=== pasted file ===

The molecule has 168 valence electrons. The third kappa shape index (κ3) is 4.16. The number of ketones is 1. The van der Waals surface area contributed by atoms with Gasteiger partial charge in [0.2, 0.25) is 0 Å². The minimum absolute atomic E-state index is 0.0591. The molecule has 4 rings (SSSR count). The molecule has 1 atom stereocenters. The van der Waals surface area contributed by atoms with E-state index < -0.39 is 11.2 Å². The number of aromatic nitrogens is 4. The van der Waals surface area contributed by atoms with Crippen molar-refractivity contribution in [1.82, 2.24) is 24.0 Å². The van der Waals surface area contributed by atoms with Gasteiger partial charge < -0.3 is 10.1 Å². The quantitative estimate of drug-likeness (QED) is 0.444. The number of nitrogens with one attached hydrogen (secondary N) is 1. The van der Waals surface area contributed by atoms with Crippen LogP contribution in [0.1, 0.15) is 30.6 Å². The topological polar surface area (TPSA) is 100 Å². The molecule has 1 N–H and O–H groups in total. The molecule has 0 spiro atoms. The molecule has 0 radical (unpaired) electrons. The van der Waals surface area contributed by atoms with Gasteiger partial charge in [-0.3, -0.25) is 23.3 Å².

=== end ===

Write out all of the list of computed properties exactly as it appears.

The molecule has 168 valence electrons. The third kappa shape index (κ3) is 4.16. The number of ketones is 1. The van der Waals surface area contributed by atoms with Gasteiger partial charge in [0.2, 0.25) is 0 Å². The minimum absolute atomic E-state index is 0.0591. The molecule has 4 rings (SSSR count). The molecule has 1 atom stereocenters. The van der Waals surface area contributed by atoms with E-state index < -0.39 is 11.2 Å². The number of aromatic nitrogens is 4. The van der Waals surface area contributed by atoms with Crippen molar-refractivity contribution in [1.82, 2.24) is 24.0 Å². The van der Waals surface area contributed by atoms with Gasteiger partial charge < -0.3 is 10.1 Å². The quantitative estimate of drug-likeness (QED) is 0.444. The number of nitrogens with one attached hydrogen (secondary N) is 1. The van der Waals surface area contributed by atoms with Crippen LogP contribution in [0.1, 0.15) is 30.6 Å². The topological polar surface area (TPSA) is 100 Å². The molecule has 1 N–H and O–H groups in total. The molecule has 0 spiro atoms. The molecule has 0 radical (unpaired) electrons. The van der Waals surface area contributed by atoms with Gasteiger partial charge in [-0.3, -0.25) is 23.3 Å².